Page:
On April 15, we marked our two year anniversary of home-ownership. We’ve learned a lot over the past two years: how the buying process worked, how to paint a room and trim and interior doors, how to install a little patio, and save your grass from being overcome by weeds (our best find: Scott’s Bonus S).
But we’ve also learned our lesson on a few not-so-fun things: that homeowner’s associations can have more politics than Congress, that you can’t pick your neighbor’s pets (or silence their incessantly noisy dog), that there’s only so much you can do with the feral cat population of your neighborhood, and that if you move into a place as an investment then you have to make decisions for resale—not what your heart desires.
And there’s one big thing that you can’t control, whether you buy for the long haul or investment, as we did: FORECLOSURE. I’m not talking about us, but about the houses around us. In the last year, our beautiful neighborhood has had three foreclosures, two of which are still on the market. On a whim, B recently looked up the comparables for our neighborhood, and we were incredibly dismayed to see how the home values have trickled downward. The flip side of a foreclosure is that it’s not in good shape, so you get what you pay for. But even still, this drags down the overall prices in the area.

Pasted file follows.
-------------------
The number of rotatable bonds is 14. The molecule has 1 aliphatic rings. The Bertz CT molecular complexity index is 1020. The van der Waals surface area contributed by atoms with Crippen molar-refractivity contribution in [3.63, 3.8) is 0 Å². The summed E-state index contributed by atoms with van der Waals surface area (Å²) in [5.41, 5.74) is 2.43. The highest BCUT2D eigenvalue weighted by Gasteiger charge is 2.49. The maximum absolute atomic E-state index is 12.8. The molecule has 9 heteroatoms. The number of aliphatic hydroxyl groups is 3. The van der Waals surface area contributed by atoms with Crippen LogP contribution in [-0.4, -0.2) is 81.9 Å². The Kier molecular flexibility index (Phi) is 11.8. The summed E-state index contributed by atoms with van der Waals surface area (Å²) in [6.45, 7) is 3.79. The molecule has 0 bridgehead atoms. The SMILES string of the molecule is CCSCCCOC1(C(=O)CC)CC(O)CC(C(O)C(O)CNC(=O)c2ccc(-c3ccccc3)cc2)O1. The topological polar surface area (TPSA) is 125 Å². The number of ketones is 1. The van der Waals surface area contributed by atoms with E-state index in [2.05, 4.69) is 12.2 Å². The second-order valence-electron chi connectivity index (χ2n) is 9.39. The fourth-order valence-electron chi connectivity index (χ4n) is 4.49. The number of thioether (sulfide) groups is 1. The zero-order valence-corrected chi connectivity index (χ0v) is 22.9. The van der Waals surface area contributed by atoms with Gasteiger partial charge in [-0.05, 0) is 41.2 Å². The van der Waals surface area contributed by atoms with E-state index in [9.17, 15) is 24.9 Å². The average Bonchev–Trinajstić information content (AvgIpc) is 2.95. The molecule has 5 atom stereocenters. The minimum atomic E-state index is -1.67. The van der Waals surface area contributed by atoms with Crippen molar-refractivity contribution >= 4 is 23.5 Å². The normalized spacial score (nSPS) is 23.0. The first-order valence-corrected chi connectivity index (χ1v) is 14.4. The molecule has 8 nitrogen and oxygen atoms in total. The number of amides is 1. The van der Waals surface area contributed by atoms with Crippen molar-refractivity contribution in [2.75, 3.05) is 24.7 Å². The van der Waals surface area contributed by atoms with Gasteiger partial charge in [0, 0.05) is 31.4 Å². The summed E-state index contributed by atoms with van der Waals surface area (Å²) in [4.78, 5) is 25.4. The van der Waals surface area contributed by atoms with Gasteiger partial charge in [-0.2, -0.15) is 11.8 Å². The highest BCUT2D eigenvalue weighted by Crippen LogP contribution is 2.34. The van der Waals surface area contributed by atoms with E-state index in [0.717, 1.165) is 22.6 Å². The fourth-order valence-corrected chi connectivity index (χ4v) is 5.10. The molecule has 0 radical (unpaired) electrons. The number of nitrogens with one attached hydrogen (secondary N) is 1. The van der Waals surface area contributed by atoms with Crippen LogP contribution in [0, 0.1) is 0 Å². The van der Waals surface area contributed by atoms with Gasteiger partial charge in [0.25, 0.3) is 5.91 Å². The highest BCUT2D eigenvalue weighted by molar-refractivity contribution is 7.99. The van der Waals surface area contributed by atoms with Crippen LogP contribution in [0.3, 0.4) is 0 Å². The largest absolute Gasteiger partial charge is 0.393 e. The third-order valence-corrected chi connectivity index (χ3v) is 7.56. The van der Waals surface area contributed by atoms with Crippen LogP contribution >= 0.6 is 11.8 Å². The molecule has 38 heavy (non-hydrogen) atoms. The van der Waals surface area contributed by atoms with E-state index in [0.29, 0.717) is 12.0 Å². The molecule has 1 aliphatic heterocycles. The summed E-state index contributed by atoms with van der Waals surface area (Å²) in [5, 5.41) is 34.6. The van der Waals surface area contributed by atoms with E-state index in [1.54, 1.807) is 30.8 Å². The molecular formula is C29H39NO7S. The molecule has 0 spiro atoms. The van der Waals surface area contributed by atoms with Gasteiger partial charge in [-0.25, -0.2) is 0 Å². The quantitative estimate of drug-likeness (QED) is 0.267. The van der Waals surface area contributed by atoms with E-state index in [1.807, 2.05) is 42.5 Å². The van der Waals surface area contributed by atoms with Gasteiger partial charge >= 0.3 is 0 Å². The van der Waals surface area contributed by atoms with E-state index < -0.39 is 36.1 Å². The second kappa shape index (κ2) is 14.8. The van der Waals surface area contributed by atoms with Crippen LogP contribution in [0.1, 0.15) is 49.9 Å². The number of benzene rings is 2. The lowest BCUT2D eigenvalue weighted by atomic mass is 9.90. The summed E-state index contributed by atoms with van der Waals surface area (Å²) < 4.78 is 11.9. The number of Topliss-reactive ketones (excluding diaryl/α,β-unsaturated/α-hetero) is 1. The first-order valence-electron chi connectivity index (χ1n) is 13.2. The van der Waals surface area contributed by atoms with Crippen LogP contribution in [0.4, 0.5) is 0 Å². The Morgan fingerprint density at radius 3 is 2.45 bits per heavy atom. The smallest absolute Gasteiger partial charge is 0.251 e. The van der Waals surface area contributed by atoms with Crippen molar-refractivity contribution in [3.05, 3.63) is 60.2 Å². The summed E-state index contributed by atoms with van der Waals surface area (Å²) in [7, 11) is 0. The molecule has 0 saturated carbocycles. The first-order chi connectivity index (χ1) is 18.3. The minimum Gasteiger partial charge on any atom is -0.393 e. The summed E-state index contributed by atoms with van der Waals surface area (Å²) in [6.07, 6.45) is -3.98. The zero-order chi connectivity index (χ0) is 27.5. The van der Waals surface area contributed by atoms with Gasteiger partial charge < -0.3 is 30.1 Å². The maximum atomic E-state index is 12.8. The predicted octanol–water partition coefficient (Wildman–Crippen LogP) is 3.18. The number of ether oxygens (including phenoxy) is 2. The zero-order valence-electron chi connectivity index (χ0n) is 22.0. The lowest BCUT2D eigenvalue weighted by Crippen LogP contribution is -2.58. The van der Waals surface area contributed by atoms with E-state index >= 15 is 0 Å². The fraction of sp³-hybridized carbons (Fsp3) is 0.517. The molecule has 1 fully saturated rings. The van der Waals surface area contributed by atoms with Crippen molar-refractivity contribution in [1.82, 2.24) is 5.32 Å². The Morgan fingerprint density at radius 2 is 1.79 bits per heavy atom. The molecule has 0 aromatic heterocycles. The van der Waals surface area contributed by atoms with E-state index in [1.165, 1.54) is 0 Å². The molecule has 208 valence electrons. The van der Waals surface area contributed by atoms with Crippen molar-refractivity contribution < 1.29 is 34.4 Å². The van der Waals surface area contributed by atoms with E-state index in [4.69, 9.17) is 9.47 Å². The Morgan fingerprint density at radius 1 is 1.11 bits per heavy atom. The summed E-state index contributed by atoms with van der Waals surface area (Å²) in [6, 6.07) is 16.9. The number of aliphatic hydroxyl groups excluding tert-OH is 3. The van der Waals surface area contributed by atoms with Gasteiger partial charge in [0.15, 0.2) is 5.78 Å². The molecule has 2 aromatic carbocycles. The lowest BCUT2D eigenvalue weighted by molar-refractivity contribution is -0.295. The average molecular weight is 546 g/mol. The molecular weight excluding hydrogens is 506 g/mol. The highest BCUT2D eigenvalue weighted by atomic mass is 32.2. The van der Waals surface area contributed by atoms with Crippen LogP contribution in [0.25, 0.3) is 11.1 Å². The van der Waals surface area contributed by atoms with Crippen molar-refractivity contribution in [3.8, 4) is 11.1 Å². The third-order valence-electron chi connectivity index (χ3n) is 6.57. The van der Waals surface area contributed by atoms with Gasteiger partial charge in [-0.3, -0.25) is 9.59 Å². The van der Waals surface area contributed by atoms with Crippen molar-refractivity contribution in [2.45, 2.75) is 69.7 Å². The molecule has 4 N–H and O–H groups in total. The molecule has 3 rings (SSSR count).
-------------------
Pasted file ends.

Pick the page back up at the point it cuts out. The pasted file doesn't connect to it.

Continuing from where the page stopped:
This new-found knowledge has us inevitably thinking, What do we do? Do we sell now, and hope to get out with what little we can? Do we wait a while longer, hope things tick upward, and see what happens? We don’t have an answer. In fact, even thinking of going through the selling process in this market makes me feel sick. All we know is that we’re nearing the end of what we want to invest in the Russian Space Station, and that means that we have a decision on our hands. It means that the bigger projects I’d been dreaming of (replacing the floors, installing wainscotting in the foyer, screening in the back porch, building a deck/dock outside) will not be happening.
We don’t have to make a decision today, or tomorrow, or this year even. The only thing that’s for certain is that we’ll be watching those foreclosed properties like two hawks guarding the nest. After all, our nest is just down the street.